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How to develop a water efficiency plan

Planning for water efficiency will help you to identify where water is used in your business,
and identify areas to save water. Having a good understanding of your operations will also help you to identify opportunities to improve your use of energy and materials and achieve further environmental and economic benefits. 

A water balance can be used to show where water is being consumed and to map how it is entering and leaving your site. The time and effort needed to produce a water balance will be dependent on the size of your site and the complexity of the processes being investigated. To decide how detailed your water balance should be, consider the potential benefits versus the cost: 

  • what is the likelihood of identifying cost-effective opportunities to save water? 
  • how much money could you save? 
  • how much will it cost to investigate water use in more detail? 

For sites with significant water consumption, the potential savings will be more than sufficient to justify drawing up a detailed water balance.

The first step is to complete an initial review of your site to gather baseline data on annual water use and costs, and identify any gaps in data or knowledge. Remember to consider all elements of water use, wastewater and effluent that leaves the site. You should aim to account for 80 per cent of the water you pay for. 

Identify the location of the water meter on site and make sure that the meter reference on your bills matches the serial number on the meters. If you are unsure how to read your water meter, contact your water supplier for help. Use your bills, combined with any data on pump heating, chemicals, operational, labour and maintenances costs to estimate the annual cost of water for your organisation. 

Use the following checklist during your initial review to help you think about the how each process of activity uses water. You may find it helpful to draw a simple pictorial representation of your site to visualise where water enters the site, is used and water or effluent leaves.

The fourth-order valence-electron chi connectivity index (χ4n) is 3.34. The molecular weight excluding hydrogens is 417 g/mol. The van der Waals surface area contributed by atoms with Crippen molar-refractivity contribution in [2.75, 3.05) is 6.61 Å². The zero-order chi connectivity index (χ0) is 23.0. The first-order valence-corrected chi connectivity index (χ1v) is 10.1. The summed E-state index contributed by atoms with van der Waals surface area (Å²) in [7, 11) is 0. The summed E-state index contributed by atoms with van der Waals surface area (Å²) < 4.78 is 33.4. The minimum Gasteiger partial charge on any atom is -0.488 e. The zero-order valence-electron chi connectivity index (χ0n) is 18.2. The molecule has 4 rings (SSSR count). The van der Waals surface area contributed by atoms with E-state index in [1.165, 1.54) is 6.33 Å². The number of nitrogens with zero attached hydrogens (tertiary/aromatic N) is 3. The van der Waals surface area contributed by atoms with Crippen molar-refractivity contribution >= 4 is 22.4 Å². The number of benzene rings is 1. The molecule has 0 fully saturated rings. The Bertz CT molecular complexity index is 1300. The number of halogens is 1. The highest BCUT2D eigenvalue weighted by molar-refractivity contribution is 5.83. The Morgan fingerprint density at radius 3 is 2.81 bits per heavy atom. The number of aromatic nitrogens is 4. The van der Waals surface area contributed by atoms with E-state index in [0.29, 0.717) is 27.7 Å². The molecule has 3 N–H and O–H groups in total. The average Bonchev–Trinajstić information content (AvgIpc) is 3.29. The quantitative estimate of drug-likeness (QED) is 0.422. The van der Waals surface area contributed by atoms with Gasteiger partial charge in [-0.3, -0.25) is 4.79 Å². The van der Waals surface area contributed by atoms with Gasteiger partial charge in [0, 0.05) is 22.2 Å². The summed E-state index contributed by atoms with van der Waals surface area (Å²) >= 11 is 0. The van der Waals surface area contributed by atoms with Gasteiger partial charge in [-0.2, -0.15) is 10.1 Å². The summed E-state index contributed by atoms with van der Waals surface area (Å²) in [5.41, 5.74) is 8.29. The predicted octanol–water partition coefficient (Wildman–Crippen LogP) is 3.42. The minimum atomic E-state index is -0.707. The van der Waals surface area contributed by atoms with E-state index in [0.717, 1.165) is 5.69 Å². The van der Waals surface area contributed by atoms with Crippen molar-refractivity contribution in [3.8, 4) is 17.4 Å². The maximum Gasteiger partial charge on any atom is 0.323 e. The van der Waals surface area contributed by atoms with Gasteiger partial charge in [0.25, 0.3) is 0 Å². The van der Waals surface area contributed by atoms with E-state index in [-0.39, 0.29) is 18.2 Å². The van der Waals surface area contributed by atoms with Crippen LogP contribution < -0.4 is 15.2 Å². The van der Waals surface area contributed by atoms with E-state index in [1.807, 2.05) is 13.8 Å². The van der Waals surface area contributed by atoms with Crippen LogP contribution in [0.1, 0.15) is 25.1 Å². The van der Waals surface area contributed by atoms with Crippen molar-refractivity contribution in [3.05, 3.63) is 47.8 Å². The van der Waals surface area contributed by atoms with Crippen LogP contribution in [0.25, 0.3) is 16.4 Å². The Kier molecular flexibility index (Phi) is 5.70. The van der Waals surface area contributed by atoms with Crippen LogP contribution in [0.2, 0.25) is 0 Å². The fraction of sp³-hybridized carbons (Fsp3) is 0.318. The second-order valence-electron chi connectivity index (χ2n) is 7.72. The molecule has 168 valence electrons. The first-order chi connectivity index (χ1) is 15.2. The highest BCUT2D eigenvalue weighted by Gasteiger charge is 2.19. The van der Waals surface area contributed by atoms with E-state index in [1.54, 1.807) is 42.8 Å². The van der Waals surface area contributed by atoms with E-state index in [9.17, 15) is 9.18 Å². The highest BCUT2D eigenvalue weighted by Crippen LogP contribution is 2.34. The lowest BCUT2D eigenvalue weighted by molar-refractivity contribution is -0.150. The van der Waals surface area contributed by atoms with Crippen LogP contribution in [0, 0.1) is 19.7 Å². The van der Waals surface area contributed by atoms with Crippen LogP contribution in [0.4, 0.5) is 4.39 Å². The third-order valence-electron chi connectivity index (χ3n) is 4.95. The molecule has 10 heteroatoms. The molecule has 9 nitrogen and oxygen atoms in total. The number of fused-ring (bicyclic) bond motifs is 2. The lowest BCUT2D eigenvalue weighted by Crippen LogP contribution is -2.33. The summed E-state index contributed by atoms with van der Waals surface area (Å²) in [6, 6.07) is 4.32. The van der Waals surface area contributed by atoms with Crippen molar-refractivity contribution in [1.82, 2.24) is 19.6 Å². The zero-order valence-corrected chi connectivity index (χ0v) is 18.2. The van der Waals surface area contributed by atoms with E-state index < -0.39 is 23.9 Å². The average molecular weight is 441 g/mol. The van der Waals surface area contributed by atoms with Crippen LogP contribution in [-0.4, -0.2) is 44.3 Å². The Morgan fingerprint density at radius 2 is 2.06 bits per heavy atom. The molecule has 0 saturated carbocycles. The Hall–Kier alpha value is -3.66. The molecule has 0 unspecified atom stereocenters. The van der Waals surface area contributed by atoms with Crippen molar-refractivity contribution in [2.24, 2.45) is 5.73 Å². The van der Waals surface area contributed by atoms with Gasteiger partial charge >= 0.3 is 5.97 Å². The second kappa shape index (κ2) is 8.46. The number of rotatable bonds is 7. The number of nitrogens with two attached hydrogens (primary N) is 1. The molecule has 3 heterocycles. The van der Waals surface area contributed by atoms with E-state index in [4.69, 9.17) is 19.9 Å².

Fig 1.

Next, add the detail of your review to your block diagram. Make sure you mark the major uses of water by type of activity or process, location of water meters, and points of water entry or wastewater exit. Arrows can help show flows, and connect processes.  

Fig 2.
After completing your block diagram you should now be able to quantify water use, typically measured in m3/day. Water use can be quantified in a number of ways. These are:

  • direct measurement using flow meters or a bucket and stopwatch; 
  • calculate from other measurements; 
  • calculate from manufacturers’ published information; 
  • calculate from typical use information; and 
  • estimate from knowledge of the operation, process or use of equipment. 

Sum all your incoming water supplies, and then sum your site outputs to produce an initial water balance. In theory, the total of all inputs should equal the total of all outputs, whether for individual operations or the whole process; this, however, is rarely the case in practice. If there are large discrepancies check your calculations – are you comparing like with like, are your meters reading correctly, are any leaks and losses all identified and accounted for? 

Further information on measuring water and effluent flow to produce a water balance can be found in good practice guide tracking water use to cut costs. You are now ready to identify and prioritise water saving opportunities. Have a look at the Reduce Water use Factsheet and Top tips here.



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